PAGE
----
A success story? Portugal and the PISA (2000-2018)

Major international studies, such as TIMSS, PISA, PIRLS or TALIS, have become these days one of the main governance technologies in the fields of education and training. In this set of studies, PISA is, surely, the one which exerts the greatest influence on political decision-makers, school administrators or the media. There is a vast international critical literature (e.g. Carnoy, 2015; Komatsu & Rappleye, 2017; Meyer & Benavot, 2013; Pereyra, Kottoff, & Cohen, 2011) that has questioned this dimension of ‘global governance’. The works on Portugal’s participation in these studies, in particular PISA, are few and very restrict in their approaches (e.g. KNOWNandPOL project; CNE, 2010, 2013).

Portugal has participated in PISA since its first cycle in 2000. This being a country of the European (semi)periphery which made a very belated expansion of mass schooling (Teodoro,2001), Portugal presented in all the cycles it participated up to 2012 results that fell below OECD average. In 2015, the results surpassed this average in the three domains analysed (Science, Mathematics and Reading) and Portugal is then presented by the OECD as a ‘success case’ in the context of the European (and developed) countries, with a consistent rise since 2006 (OECD, 2016).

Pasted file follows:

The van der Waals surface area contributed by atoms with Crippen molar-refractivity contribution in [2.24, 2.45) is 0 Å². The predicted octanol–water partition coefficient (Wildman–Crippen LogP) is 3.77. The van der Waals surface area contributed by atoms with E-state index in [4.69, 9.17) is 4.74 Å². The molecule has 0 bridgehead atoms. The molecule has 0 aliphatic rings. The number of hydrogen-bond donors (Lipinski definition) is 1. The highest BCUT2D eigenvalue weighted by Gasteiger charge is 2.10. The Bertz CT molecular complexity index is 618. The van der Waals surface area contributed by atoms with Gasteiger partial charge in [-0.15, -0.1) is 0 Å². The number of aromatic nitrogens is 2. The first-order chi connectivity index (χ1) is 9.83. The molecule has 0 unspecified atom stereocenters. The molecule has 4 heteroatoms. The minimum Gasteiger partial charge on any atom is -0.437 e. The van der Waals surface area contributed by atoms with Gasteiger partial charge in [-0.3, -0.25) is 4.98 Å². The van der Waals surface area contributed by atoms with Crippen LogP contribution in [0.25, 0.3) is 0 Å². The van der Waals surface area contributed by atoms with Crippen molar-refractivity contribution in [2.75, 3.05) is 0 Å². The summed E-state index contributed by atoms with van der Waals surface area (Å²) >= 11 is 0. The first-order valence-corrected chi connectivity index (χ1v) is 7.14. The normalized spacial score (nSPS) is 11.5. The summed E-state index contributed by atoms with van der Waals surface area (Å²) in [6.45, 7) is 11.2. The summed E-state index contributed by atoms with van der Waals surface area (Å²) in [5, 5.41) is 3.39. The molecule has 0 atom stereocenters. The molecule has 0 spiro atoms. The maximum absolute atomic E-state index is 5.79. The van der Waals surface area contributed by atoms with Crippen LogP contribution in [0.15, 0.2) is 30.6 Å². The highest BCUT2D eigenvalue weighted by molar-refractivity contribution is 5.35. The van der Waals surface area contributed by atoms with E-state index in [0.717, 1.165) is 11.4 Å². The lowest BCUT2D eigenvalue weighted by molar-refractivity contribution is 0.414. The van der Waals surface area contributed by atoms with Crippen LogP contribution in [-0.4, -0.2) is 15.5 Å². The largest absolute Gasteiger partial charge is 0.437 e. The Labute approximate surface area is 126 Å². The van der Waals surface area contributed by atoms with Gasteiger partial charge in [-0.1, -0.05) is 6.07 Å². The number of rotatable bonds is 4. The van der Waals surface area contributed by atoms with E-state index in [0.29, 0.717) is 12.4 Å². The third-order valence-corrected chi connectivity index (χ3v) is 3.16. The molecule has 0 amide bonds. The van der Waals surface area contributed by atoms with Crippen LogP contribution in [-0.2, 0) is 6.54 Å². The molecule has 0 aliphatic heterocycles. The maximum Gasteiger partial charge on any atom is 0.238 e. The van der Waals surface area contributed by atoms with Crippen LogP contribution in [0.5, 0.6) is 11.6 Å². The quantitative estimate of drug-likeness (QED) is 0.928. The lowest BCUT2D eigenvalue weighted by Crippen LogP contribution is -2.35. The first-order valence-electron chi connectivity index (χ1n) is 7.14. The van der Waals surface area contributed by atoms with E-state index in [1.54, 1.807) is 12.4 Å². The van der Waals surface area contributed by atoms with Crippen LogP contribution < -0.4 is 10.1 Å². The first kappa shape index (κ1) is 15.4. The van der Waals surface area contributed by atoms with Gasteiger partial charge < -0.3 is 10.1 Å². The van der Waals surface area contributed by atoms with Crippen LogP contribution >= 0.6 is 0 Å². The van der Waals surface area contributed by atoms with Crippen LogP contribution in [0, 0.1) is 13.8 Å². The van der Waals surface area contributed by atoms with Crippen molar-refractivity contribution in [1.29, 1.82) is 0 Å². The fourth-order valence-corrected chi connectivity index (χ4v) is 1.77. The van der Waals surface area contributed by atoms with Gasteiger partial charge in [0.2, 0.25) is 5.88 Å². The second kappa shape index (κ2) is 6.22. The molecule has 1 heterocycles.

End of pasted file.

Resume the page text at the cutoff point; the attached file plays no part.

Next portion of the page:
The research project, which ran from September 2018 to March 2022 examined all cycles of Portugal’s participation in PISA (and, secondarily, in other international studies in which the country participated), comparing the processes adopted in data collection. Still, the core problem very directly formulated was: what are the implicit and explicit implications of Portugal’s participation in PISA; or, put differently, how have the different national players (policy-makers, school administrators, teachers and their unions, parents’ associations, media) appropriated the process and included the results of that participation in discourses, public policies and professional practices?

This research project was funded by FCT – Portuguese Foundation for Science and Technology (PTDC/CED-EDG/30084/2017)